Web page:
By Nguyen Huong – Besides the certain achievements of the wood industry last year, and new opportunities coming from Law on Forestry and free trade agreements, there are various difficulties and challenges this industry has to overcome to reach the target set forth.
In 2017, the export value of lumber and forestry products was $8 billion, while the domestic sales were $1.47 billion. Wood and wood products became the sixth-ranking export item of Vietnam, capturing 6 percent of the global market share. Vietnam ranks fifth in the world in terms of wood and wood products exports, as well as second in Asia, and the first in the ASEAN.
However, Nguyen Xuan Cuong, Minister of Agriculture and Rural Development, said: “$1.47 billion is a small number compared to Vietnam’s potential. Thereby, the wood sector should evolve the domestic market to reach $4 billion in domestic consumption and $10 billion in wood and forestry products exports by 2020, according to the action plan for the development of the wood and wood products market in 2014-2020.”
In order to reach the target, the forestry industry set the $10.22-billion target in total product value in 2018, with the export value of wood and wooden products at $8.66 billion. It set the total product value target of $11.49 billion in 2019, with the export value of wood and wood products at $10 billion.
Favourable conditions and opportunities
The export value of wood and wooden products in the first two months of this year is estimated at $1.3 billion, up 20.1 per cent on-year. The US, China, and Japan are the top three export markets of Vietnam.
Nguyen Quoc Khanh, chairman of the Handicraft and Wood Industry Association of Ho Chi Minh City (HAWA), said that the number of furniture production regions over the world has not increased, with the exception of the Asia-Pacific. Thereby, opportunities for enterprises’ development, potential markets, and good competitiveness all provide favourable conditions to this sector.
Meanwhile, China’s anti-dumping lawsuits in the US resulted in smaller competition in furniture items. The demand for furniture in the world grows, while furniture production is a particular strength of Vietnamese enterprises.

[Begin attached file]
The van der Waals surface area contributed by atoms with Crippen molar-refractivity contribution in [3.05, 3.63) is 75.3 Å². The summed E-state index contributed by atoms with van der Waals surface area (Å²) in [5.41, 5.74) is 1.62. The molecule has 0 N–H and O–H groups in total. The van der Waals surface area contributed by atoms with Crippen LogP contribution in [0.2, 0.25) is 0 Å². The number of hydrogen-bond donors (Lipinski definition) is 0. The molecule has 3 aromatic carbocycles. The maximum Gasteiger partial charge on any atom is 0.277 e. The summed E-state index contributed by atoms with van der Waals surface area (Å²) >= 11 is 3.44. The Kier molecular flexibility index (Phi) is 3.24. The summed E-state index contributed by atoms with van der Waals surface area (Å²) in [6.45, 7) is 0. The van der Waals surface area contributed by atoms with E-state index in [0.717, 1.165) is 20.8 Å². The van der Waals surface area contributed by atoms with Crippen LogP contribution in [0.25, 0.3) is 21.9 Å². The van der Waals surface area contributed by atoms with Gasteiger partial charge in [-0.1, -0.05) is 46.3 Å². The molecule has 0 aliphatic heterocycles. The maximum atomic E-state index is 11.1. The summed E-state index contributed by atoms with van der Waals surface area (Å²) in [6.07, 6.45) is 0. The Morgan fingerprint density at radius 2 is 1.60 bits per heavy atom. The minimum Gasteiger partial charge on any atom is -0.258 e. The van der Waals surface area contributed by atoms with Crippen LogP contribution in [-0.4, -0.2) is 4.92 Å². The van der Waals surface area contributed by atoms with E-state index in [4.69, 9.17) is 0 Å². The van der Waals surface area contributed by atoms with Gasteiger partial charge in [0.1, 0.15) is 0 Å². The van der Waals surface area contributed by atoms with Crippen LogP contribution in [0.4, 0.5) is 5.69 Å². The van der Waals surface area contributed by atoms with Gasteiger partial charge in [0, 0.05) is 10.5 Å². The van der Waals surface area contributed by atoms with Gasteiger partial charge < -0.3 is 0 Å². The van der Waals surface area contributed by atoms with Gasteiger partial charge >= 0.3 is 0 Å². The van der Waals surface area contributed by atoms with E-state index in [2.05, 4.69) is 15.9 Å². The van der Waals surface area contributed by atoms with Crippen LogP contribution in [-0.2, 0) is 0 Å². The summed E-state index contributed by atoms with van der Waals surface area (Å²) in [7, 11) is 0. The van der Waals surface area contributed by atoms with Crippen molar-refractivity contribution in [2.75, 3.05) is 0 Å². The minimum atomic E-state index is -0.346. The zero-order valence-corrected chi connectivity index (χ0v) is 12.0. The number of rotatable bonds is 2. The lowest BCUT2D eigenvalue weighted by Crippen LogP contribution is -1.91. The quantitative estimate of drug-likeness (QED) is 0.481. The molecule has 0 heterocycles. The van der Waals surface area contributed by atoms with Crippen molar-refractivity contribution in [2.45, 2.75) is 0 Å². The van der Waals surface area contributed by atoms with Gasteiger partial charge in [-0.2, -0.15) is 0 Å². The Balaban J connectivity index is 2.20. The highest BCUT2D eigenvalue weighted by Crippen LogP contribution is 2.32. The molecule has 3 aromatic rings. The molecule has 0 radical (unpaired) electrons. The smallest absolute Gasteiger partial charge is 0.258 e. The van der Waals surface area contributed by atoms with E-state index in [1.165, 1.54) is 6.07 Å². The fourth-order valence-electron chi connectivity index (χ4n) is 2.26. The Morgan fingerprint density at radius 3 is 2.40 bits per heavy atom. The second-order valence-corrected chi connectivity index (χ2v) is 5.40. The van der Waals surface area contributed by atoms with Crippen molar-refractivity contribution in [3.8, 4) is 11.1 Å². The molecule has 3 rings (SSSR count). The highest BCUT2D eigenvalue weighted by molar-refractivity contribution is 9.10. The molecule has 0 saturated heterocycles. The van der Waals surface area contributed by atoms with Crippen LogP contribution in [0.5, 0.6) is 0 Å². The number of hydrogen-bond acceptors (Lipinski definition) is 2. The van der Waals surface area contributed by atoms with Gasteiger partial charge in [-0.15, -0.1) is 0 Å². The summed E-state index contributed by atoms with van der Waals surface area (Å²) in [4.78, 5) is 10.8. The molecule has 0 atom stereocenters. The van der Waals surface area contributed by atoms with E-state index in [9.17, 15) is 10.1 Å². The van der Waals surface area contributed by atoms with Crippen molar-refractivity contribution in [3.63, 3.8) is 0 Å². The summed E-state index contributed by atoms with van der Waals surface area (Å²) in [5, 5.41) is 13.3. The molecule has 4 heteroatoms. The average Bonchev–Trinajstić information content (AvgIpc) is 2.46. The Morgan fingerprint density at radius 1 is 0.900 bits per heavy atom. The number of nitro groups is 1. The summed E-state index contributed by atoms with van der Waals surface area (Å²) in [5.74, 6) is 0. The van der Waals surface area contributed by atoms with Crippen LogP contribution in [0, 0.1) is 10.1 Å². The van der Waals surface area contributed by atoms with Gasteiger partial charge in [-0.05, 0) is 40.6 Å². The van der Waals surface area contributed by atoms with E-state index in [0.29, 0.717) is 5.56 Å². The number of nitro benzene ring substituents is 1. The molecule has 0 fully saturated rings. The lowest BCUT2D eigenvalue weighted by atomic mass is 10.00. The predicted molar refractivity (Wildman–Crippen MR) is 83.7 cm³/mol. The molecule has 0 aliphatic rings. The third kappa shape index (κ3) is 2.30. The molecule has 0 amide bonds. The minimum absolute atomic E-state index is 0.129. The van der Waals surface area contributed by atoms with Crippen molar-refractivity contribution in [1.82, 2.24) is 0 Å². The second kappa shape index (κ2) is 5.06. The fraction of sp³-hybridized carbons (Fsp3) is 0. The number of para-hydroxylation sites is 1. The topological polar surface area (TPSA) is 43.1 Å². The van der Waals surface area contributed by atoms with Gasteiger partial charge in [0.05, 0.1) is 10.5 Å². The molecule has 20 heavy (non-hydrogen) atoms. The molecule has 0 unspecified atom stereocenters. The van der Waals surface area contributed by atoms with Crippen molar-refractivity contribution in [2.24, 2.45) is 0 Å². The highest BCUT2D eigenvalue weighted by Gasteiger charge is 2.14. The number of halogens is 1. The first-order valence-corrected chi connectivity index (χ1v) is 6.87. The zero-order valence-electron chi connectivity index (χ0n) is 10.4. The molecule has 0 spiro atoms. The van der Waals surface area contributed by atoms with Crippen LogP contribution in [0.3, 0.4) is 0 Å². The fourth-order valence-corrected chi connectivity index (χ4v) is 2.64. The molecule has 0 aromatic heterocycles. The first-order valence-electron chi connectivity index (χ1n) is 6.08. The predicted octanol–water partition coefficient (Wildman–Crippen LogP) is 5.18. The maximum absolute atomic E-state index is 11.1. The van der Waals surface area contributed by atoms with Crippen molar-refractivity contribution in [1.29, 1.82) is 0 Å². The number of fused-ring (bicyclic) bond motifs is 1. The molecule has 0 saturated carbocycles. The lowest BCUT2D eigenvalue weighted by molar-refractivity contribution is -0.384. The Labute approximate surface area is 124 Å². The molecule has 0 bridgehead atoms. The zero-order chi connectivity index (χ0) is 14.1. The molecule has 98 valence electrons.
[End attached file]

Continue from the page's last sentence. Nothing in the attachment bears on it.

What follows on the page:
Besides, as the 2017 Law on Forestry created favourable conditions, the new free trade agreements resulted in increasing taxes on raw agricultural products, as well as Vietnam’s policy stability will strengthen the development of this sector.
“We have enough favourable conditions to develop the wood sector. If we miss this chance, Indonesia or Malaysia will surely surpass Vietnam to take control of the market, reaching the top of the ASEAN market,” emphasised Khanh.
Minister Cuong said that in order to hit the target of $4 billion in domestic consumption and $10 billion in export value by 2020, wood processing needs to capitalise on last year’s successes to evolve in the coming time. Especially, it is necessary to boost forestation, apply scientific innovation to enhance productivity and value, and supply materials for domestic consumption and export.
In addition to the advantages, Khanh also noted there are some challenges in front of the sector. The US is the first-ranking export market of Vietnam, but the US government has reduced corporate income tax (CIT) to 25 per cent (from 35) to develop the local wood sector. Thereby, Vietnamese enterprises should avoid sectors or items which are growing in the US.
Wood exports to the European market are not increasing, as the decreasing euro is causing difficulties for Vietnamese exports. Meanwhile, the demand from China, Japan, and South Korea is not rising. As a result, Vietnamese firms should break open new markets and take advantage of tax incentives.